The News Courier in Athens, Alabama

Local News

January 31, 2013

After storms, cold and quiet to follow

— Cold but quiet weather is expected the rest of the week in the Tennessee Valley following a rash of thunderstorms early Wednesday that downed trees and interrupted power in Limestone County and spawned tornadoes and overturned cars across the Southeast, killing two.

Limestone damage

The storm system first slapped Limestone County in the predawn hours, overturning a gazebo on U.S. 72 and toppling the steeple of First Cumberland Presbyterian Church on U.S. 72, east of Rogersville and tearing holes in the roof.

Limestone County Emergency Management Agency reported a number of trees down in various County Commission districts, though no property damage, an EMA spokesperson said.

Also, high wind blew out a window in a home on Elm Street.

Both limbs and lightning triggered outages in Limestone County.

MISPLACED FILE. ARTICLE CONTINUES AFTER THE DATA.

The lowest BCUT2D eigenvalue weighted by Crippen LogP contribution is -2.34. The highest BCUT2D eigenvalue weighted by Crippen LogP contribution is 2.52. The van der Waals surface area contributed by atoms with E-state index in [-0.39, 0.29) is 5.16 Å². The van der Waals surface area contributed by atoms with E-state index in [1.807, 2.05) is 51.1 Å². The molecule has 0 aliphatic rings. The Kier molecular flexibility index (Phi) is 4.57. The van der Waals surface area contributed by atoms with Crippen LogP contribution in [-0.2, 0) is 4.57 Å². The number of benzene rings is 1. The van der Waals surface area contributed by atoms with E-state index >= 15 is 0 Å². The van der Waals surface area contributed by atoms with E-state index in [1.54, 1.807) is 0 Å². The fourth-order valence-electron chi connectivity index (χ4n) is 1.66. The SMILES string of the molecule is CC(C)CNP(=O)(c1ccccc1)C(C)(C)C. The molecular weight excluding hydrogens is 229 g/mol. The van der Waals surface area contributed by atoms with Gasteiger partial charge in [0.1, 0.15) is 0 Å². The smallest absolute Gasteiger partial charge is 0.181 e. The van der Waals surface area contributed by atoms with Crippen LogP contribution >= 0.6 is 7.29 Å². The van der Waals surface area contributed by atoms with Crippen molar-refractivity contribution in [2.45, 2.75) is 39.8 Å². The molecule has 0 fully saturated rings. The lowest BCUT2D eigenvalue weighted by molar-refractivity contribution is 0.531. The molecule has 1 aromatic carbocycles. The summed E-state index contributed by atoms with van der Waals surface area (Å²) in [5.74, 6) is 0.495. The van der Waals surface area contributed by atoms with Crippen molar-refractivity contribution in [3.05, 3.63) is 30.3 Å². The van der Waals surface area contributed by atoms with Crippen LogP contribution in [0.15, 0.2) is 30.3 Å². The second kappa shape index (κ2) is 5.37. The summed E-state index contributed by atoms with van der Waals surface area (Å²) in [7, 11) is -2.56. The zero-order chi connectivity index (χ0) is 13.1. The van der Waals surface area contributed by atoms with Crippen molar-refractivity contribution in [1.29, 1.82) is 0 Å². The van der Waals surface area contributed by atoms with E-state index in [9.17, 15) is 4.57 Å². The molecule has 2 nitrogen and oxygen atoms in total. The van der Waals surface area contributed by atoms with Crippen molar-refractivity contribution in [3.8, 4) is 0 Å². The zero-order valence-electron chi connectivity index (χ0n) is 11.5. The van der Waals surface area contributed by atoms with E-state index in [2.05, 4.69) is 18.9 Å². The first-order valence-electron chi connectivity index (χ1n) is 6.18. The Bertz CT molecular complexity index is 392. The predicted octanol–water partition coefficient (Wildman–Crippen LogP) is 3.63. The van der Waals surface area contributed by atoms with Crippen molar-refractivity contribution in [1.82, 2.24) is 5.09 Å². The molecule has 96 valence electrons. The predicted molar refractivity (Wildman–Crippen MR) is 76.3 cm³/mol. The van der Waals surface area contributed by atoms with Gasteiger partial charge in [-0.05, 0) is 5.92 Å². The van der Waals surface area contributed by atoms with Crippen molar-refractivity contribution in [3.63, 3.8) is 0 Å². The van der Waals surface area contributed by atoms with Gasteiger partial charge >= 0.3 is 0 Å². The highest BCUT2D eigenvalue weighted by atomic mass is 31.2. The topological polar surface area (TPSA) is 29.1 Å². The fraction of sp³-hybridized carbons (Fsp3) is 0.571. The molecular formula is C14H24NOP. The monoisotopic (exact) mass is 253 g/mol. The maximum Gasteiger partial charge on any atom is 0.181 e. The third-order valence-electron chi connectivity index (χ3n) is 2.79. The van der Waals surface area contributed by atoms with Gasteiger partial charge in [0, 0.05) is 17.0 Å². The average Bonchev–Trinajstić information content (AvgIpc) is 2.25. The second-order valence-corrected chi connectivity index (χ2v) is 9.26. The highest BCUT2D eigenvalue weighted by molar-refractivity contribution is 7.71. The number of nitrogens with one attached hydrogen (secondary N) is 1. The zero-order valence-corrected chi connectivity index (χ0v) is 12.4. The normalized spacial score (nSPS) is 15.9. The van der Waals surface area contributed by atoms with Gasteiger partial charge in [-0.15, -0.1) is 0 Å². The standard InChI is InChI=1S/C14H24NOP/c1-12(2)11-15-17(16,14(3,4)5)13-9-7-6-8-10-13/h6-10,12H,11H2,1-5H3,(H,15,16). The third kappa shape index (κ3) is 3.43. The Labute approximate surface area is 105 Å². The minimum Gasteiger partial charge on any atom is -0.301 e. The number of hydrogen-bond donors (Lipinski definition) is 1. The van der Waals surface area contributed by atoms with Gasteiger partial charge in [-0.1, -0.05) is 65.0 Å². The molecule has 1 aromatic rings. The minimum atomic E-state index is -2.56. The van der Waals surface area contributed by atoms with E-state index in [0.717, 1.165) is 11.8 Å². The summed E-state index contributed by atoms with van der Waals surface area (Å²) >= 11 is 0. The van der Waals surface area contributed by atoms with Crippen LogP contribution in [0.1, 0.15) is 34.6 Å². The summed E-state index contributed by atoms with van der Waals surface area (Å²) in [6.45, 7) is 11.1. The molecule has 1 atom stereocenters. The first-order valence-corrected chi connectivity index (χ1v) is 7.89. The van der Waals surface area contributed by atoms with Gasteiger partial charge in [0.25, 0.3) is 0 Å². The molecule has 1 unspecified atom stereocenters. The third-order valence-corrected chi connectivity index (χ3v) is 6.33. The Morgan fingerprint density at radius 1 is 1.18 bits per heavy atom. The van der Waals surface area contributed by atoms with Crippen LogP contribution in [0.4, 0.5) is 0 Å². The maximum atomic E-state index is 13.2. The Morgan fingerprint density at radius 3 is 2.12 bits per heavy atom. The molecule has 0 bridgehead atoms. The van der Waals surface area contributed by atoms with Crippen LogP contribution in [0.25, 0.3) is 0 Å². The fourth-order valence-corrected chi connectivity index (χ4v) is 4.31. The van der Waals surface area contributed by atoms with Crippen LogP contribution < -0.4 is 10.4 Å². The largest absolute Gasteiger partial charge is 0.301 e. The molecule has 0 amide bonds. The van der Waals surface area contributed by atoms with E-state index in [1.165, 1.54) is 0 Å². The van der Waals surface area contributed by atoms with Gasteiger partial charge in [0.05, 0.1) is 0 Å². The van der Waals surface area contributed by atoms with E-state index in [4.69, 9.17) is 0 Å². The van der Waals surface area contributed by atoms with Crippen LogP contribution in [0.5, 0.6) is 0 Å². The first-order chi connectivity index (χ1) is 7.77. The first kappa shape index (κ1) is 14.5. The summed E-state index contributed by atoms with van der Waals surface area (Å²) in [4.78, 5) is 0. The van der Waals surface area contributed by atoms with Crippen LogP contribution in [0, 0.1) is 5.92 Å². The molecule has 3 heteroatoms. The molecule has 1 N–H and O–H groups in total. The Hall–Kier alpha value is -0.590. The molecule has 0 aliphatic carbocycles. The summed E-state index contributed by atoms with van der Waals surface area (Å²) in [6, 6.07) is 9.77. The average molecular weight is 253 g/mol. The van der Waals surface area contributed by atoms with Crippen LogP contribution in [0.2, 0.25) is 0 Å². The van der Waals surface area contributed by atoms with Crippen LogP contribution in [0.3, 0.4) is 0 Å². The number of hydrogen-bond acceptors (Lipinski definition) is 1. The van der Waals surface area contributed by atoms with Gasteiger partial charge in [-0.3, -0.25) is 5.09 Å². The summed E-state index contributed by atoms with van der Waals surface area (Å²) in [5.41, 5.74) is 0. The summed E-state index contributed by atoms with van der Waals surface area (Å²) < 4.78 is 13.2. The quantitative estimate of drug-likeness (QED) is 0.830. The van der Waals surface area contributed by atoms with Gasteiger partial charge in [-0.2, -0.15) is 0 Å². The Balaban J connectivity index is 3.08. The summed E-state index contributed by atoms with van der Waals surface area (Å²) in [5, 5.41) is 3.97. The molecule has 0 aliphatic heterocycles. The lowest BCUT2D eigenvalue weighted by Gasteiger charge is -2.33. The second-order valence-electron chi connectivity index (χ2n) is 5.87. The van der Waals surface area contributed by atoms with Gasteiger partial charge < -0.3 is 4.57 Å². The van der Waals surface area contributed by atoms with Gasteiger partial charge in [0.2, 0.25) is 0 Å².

A limb landed on a power line tripping a breaker at Athens Primary Substation about 5 a.m. in central Limestone County, knocking out power on several roads, including Airfield Street, Alabama 127, and Sewell, Piney Chapel, Old Elkmont and Coffman roads, according to Athens Utilities Customer Relations Manager Amy Golden. Power was restored just before 6 a.m.

Another outage occurred around 10 a.m. off U.S. 31 near the county water tower in the Tanner community, after lightning struck a cross-arm on a utility pole, causing it to go offline, Golden said. That outage took workers a little longer to repair, she said.

Statewide impact

Statewide, the strong thunderstorms left thousands of people without power, causing scattered damage and forcing schools to delay opening as a precaution.

Alabama Power Co. said about 13,600 homes and businesses were left in the dark, but crews were out working in the rain to restore service.

In Winston County, powerful gusts raked a small airport in Addison, damaging a hangar and flipping a plane.

Numerous school systems in central Alabama delayed opening because of what forecasters said was a high risk of damaging winds. The University of Alabama also opened late.

Temperatures dropped from around 70 degrees into the 50s in North Alabama after the front passed.

The weather service issued flash flood warnings for several areas, saying the storm system could bring as much as 4 inches of rain in a few hours.

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